Recovery from an eating disorder is no quick and easy feat, no matter how much you wish for that to be true.
It’s a lesson I learned firsthand – over and over again.
I began struggling with an eating disorder when I was 11, yet was in denial and didn’t seek out treatment until just before I went to college. The tipping point? A lot of persistence from a good friend. Four weeks before I went off to college, I said enough was enough. She was right – it was time to get help.
At that point, though, I didn’t know exactly what I was getting myself into. I figured I’d go into treatment and come back two weeks either recovered, or would fake my way through it or remained unchanged. No big deal.
Neither of those happened.
Treatment was not a one-time deal. After first getting admitted to a residential facility in August 2013, I returned weeks later – while making the difficult (yet in hindsight, right) decision to postpone college for a year. The cycle continued, to the point where someone referred to me as a “revolving door patient.”
Whether intentional or not, that comment really got to me. It made me realize I needed to commit myself to getting better.
This meant abandoning the expectation I had about recovery and it having a linear path. I realized recovery can’t happen overnight with the flip of a switch.
Looking back, here’s what I’ve learned about recovery and what it truly means to me:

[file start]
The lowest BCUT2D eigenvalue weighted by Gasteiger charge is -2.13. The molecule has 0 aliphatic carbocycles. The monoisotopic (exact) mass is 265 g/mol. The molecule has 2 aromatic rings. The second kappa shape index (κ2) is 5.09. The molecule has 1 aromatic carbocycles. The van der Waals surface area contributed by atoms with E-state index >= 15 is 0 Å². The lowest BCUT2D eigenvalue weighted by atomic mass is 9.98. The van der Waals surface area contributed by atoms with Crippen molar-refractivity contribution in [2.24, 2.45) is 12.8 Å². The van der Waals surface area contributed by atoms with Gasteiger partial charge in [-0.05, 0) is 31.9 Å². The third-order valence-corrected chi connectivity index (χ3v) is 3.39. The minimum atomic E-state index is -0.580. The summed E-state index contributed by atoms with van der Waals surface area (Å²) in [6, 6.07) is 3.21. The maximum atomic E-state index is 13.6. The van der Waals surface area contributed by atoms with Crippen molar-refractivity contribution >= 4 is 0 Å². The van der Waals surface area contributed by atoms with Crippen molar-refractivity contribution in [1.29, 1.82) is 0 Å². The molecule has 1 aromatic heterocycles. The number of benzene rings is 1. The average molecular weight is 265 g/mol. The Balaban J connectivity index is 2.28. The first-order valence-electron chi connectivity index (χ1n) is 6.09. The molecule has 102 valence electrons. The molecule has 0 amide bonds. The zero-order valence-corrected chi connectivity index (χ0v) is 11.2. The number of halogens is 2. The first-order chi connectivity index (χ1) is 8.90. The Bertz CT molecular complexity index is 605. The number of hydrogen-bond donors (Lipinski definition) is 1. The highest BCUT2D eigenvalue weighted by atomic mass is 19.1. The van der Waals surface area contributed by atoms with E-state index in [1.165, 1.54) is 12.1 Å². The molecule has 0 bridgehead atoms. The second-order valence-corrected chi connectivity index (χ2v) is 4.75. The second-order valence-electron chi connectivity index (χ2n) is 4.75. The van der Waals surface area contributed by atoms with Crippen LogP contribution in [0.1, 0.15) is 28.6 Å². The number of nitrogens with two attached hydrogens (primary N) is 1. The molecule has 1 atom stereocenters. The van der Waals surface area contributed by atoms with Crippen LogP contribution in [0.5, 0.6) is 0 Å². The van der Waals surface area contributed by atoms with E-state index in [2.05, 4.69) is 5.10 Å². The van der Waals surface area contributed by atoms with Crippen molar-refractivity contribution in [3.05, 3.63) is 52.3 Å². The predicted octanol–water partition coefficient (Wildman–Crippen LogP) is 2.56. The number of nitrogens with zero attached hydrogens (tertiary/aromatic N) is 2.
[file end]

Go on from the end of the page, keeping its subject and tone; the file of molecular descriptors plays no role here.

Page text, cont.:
• Recovery doesn’t look the same for everyone – and that’s okay. It might take longer for some or involve more setbacks. It’s never a race against other people or the clock. Everyone is different, as is every journey.
• Recovery takes time and a lot of patience. It might mean going through many levels of care, or in my case, multiple times. There is nothing quick or perfect about it.
• Recovery can mean putting some important things on hold or making sacrifices. Missing my first year of college was a painful decision, but one I’m very glad I made.
• Recovery is about adapting. You likely will have many setbacks or disappointing adjustments to your treatment plan. They happen. I had multiple relapses. I messed up from time to time, and accepted that.
Yes, there are many ups and downs. Yes, it is likely the most challenging thing you’ll go through. Yes, it might sound easier said than done. But try not to get discouraged or give up.
The hope of living a life without an eating disorder is out there, alive and well.
Trust me, I know.
Rose Kelleher is a junior at Endicott College, who, in her own words, dedicates her life to helping those who struggle with eating disorders such as anorexia and bulimia and associated diagnoses to help guide them on their path to recovery.
Learn more about the type of treatment that helped Rose on her road to recovery.